Polyurethane rubbers are an exceptional mold making system especially when tough and durable molds are required, such as for concrete casting. The high quality silicone rubber formulas are suitable for any kind of application. Silicone rubber options are available for making food molds, translucent skin surfaces and even for making body molds. Liquid latex rubber is another versatile compound that is economical as well. It is primarily used for creating special effects on artists and for making masks.


Moulage and thermoset mold rubbers need to heated prior to use. The major benefit is that these mold making compounds are reusable by melting.

In case you want to know more about how to make molds, also hosts a learning centre with books, DVDs and other learning aids.

Never Use Plaster on the Skin

Most people believe that plaster can be used for making molds from the human body. So much so that, some art stores even tout plaster as the perfect material for making body molds for life casting.

However, fact is that plaster should never be applied directly on the body. This is because the plaster mix generates heat as it dries and can often cause burns on the skin. And once set, the plaster becomes rigid making it difficult to remove from the body. It can get snagged in the fine hair causing pain when ripped. Some people even report that the weight of the plaster is such that it can deform the face!
On the other hand, alginate is a natural material that is safe for the skin and even captures the details very well. It only has to be reinforced with plaster bandages so that the mold retains its shape. Alginate body molds are light and can be removed easily without harming the skin. Some petroleum jelly can be applied on the skin to allow for even easier demolding from facial or body hair.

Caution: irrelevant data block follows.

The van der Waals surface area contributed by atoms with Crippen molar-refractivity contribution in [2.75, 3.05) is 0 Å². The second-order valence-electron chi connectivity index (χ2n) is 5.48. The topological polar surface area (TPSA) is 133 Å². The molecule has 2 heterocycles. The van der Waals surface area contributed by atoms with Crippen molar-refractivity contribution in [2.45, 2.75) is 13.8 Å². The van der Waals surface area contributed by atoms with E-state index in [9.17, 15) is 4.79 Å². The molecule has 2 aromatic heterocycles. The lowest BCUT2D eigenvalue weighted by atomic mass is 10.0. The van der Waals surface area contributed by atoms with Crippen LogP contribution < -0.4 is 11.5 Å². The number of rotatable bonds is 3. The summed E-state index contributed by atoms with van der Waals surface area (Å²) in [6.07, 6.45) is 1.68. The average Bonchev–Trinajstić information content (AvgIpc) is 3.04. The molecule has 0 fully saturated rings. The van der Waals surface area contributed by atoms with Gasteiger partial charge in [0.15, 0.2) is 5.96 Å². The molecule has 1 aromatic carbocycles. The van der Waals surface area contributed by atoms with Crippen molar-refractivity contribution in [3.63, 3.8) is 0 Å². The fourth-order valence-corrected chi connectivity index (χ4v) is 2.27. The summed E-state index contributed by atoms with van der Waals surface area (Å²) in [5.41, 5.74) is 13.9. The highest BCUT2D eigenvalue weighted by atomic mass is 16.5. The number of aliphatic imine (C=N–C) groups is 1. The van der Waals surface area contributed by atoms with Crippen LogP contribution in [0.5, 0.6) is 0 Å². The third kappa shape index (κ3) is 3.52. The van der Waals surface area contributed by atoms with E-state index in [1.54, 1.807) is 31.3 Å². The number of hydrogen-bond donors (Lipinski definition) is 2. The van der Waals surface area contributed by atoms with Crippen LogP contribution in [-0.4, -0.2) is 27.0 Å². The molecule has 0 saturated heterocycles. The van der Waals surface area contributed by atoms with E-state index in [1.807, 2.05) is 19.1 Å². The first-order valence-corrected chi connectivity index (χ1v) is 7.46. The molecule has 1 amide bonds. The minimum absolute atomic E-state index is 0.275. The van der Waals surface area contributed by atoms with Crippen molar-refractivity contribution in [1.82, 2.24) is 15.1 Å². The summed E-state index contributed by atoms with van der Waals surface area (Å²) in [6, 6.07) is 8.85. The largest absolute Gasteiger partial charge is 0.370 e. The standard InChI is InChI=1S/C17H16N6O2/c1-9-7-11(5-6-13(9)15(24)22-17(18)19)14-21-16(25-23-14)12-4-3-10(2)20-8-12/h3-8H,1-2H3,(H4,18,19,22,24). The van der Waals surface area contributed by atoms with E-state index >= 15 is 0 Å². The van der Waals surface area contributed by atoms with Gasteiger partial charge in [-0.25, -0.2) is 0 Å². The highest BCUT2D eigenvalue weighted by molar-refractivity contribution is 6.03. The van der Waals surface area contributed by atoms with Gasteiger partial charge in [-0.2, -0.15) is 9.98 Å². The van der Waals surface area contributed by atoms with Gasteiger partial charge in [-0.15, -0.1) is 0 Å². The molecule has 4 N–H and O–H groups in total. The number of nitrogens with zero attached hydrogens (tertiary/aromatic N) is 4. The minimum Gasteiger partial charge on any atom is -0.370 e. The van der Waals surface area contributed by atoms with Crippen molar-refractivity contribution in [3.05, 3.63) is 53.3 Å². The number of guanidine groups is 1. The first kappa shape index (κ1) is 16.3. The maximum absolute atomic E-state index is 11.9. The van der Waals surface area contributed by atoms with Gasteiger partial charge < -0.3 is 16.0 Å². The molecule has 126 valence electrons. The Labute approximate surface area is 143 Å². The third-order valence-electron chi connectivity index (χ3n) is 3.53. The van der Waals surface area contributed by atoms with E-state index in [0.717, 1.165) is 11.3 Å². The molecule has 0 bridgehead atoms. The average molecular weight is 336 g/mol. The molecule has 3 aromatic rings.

It should be noted that while plaster is a strict no-no, plaster bandages can still be used directly on the body also to make form molds, such as in belly casting. Applying release agent is imperative when making a mold.
You can always approach renowned art suppliers like EnvironMolds who will not only provide the right materials for making molds and casts, but also advise you on how to make molds safely from the body. Check for more information.

Why Use Plasticine Clay?

Plasticine clay lends itself especially well for mold making and casting works and is preferred by professional sculptors as well. And yet, many people confuse plasticine clay with regular modeling clay.
The confusion is actually justified as plasticine feels just like any other putty clay. However, what makes plasticine so popular is that it is an oil based clay that will never ever dry or harden, no matter how long it is left out in the open.
As Plasticine stays flexible, you don’t have to worry about the mold becoming hard or cracking either. And you can simply reuse the same clay after the casting is done. In case needed, the clay can even be warmed to make it soft and usable once again.
Plasticine comes in different degrees of hardness to suit varying applications - sculpting, mask making, mold making, special effects and so on. The soft variety is popularly used in animation and the harder ones are suited for industrial modeling. Automobile designers prefer to design their prototypes using this clay and the same is also used in claymation to design different movable characters.

And EnvironMolds - the popular online store for all kinds of art supplies - stocks various types of clays. EnvironMolds offers regular clay, plastilina clay and even sulfur-free variants that will not inhibit the setting of silicone mold rubbers.